IRS Commissioner Mark Everson announced Wednesday that he's leaving the agency to run the American Red Cross. This means he won't be at the agency to see new pay rules take effect.
On Tuesday, the Office of Personnel Management published draft regulations in the Federal Register to change the paybanding system at the IRS. Paybanding, of course, is a staple of the new wave of compensation systems replacing the General Schedule across government. Broad pay bands are meant to give supervisors greater flexibility in compensating employees and to allow for pay for performance.
The IRS switched to a payband system for its senior and departmental managers in 2001, but it hasn't put the whole agency onto the system yet. OPM's draft regulations make it clear that employees covered by collective bargaining agreements can't be forced into paybands without their union's consent.
IRS was one of the first agencies to experiment with paybands, and its experience is instructive for all government employees. There are a number of developments of note in the latest regulations.
First, they allow the agency to create a new pay track that lets entry-level employees move up the payband faster than longer-term employees.
Also, the proposal would give the IRS the option to widen the bands. Right now, for example, an IRS payband that goes up to the GS-13 level can include a maximum of five GS grades. The new regulations let the IRS broaden that.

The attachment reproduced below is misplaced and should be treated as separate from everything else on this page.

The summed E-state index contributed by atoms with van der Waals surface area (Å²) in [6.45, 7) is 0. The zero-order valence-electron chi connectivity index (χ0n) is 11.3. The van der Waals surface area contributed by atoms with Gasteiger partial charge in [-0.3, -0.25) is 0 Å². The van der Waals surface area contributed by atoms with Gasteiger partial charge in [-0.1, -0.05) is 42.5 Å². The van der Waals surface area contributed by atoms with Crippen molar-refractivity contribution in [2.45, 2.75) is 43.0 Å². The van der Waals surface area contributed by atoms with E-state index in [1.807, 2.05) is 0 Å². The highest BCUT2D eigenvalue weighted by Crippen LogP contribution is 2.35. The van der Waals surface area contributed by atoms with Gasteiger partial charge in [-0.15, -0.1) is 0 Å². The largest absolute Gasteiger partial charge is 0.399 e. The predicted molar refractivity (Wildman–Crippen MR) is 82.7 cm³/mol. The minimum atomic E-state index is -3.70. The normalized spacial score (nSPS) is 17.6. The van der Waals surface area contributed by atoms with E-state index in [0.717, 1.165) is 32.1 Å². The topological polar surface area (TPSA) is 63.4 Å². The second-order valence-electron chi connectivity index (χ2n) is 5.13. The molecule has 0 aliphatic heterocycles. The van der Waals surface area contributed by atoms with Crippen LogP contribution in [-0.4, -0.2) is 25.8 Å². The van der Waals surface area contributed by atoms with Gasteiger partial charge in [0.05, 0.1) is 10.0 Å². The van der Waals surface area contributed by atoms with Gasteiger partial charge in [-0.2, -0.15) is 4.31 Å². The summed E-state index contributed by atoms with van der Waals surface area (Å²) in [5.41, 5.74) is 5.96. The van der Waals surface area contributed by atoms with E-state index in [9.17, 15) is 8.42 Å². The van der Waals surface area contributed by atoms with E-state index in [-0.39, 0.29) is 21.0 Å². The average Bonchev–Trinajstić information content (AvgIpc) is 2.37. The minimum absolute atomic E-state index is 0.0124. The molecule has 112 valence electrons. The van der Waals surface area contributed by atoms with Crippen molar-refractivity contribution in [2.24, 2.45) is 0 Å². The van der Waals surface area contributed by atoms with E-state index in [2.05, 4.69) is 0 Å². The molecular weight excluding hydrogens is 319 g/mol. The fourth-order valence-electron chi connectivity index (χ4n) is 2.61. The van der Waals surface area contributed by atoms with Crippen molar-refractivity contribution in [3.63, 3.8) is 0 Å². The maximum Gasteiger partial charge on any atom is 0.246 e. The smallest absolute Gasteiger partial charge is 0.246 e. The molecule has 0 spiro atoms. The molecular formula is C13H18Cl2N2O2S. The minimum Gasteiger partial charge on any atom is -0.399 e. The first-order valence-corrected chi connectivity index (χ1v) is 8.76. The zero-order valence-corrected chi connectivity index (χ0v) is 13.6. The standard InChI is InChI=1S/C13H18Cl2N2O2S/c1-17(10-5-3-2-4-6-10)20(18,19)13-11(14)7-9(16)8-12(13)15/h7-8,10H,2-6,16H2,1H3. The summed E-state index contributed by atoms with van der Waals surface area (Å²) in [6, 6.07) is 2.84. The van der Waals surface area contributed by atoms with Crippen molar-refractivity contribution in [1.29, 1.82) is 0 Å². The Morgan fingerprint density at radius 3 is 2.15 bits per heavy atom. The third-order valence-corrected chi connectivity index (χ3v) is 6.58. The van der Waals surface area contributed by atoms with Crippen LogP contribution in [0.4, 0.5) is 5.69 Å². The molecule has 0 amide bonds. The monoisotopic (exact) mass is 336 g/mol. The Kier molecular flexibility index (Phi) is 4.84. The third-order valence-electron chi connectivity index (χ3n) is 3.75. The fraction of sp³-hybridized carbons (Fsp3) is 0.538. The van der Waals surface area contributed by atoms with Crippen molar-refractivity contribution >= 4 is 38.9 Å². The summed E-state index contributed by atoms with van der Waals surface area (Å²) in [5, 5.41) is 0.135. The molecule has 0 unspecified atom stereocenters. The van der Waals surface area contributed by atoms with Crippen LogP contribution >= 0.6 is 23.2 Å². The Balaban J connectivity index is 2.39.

Supervisors also will have more say in determining raises. OPM's regulations would allow managers to take into account the employee's current spot in the band when making that decision, as well as his or her performance review.
In addition to pay raises derived from employees' performance reviews, the IRS also can give across-the-board raises to groups of employees as it sees fit. OPM's new regulations allow the agency to forgo any general increases in favor of entirely performance-based raises, if it wants.
There are a couple of areas that OPM makes more rigid in the IRS pay system. The new regulations require the IRS to put more than one GS grade in a band. That means the agency can't just graft the old system onto the new and call it paybanding. And the rules reiterate that IRS supervisors can't give raises just because an employee has been with the agency for a long time.
It seems this next evolution in paybands provides for more and more flexibility in setting pay. The only flexibility it doesn't provide is the ability to abandon paybanding.